From the adventures of Roald Dahl’s Matilda, Enid Blyton’s Magic Faraway Tree, Michelle Magorian’s Goodnight Mr Tom and Sue Townsend’s Adrian Mole to the beautifully crafted Heidi by Johanna Spyri, What Katy Did by Sarah Chauncey Woolsey (under the name of Susan Coolidge), J.R.R Tolkien’s The Hobbit, Charles Dickens’s A Christmas Carol and The Lion, The Witch and The Wardrobe by C.S. Lewis, my childhood was spent with my head firmly buried in a book. One of my favourite activities after school was visiting our local library, which my sisters, mother and I did every week.
My love of reading has followed me throughout my life. As a teenager I became obsessed with autobiographies, diaries, Jane Austin and Emily Brontë, reading and re-reading Maya Angelou’s I Know Why The Caged Bird Sings, The Diary of Anne Frank, Emma, Sense and Sensibility and Wuthering Heights until my copies were so tattered that I had to buy new ones. In my twenties I adored Nick Hornby’s High Fidelity and cried at Dave Peltzer’s A Child Called It and John Grogan’s Marley and Me. I became fascinated with the Cosa Nostra, devouring books on the history of Italian-American gangsters and started reading biographies of celebrities from the 40’s, 50’s and 60’s. I continued to read Maya Angelou, I loved Bill Bryson’s travel adventures and I discovered the eye-opening exploits of Belle De Jour (who puts the Fifty Shades of Grey nonsense to shame), and I read the Harry Potter series in the order of 4, 3, 2, 1, 5, 6, 7 after my mother bought me the fourth book as a birthday present one year. I read the dystopian novels of Margaret Atwood’s A Handmaid’s Tale (I still think of it every time I see the small packets of butter in restaurants) and Cloud Atlas by David Mitchell. While I am not a huge horror fan, I went through a Stephen King phase after reading Rose Madder, and read Carrie, Thinner and Four Past Midnight in just a few months. In my thirties I was (and still am) inspired by Caitlin Moran’s How To Be A Woman and AJ Rochester’s Confessions of a Reformed Dieter, and I’ve giggled at Tom Cox’s experiences with his cats in The Good, The Bad and The Furry.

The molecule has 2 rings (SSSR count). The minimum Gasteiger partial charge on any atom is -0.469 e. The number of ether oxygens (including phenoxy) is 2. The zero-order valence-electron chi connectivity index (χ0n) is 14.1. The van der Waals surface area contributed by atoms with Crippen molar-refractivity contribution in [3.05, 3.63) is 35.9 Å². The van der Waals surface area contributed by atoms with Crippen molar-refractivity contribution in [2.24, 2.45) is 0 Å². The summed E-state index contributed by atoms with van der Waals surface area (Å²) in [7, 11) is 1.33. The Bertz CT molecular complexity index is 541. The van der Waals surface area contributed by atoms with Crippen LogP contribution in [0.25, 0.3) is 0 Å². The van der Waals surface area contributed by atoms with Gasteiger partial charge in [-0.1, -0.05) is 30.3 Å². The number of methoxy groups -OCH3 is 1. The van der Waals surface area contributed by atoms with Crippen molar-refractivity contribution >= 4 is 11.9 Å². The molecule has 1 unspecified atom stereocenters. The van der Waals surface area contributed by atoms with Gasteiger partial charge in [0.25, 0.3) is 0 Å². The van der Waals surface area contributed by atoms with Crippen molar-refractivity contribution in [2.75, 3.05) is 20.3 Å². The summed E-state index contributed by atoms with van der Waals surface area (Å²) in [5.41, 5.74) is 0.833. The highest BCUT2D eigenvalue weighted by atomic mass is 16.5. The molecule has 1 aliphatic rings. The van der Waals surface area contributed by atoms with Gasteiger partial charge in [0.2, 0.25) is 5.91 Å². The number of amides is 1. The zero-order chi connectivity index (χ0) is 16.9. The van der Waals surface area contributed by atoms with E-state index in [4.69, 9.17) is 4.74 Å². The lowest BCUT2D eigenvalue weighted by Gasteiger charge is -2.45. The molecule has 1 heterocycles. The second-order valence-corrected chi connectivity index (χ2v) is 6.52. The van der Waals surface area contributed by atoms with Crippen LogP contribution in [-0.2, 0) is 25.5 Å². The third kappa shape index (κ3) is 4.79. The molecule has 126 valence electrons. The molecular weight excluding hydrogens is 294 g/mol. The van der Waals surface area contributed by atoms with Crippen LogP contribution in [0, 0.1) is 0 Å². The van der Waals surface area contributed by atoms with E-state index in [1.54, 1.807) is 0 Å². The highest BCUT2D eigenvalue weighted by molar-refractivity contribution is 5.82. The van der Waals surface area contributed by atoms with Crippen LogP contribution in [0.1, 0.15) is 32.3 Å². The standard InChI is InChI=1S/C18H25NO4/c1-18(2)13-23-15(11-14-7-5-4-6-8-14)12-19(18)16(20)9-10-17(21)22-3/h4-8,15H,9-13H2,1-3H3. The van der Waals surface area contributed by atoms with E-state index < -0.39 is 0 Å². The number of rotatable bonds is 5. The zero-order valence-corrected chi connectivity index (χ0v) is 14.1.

As a teacher, I encourage my students to read as often as possible and I am pleased that I work at a school where a love of reading and literacy is promoted. Our students participate in the daily activity of DEAR – Drop Everything And Read – where lessons are stopped for twenty minutes, everyone takes out their book and reads in silence. It’s a lovely opportunity to take some time to relax and immerse ourselves in a different world, even if it’s just for a short period of time.
As it is World Book Day, I wasn’t able to dress up as a character from a book, although our English department did (I would probably have done Alice from Alice in Wonderland if I had possessed the time, money and confidence), but I thought I would share my ‘shelfies’ in celebration instead. These are just two shelves of about ten, but they give an overview of the sorts of things that I read regularly.
Do you want to join me? Share your #shelfie with me on Twitter and include my Twitter handle with the hashtag – it would be brilliant for me to see what sorts of things you are reading at the moment!
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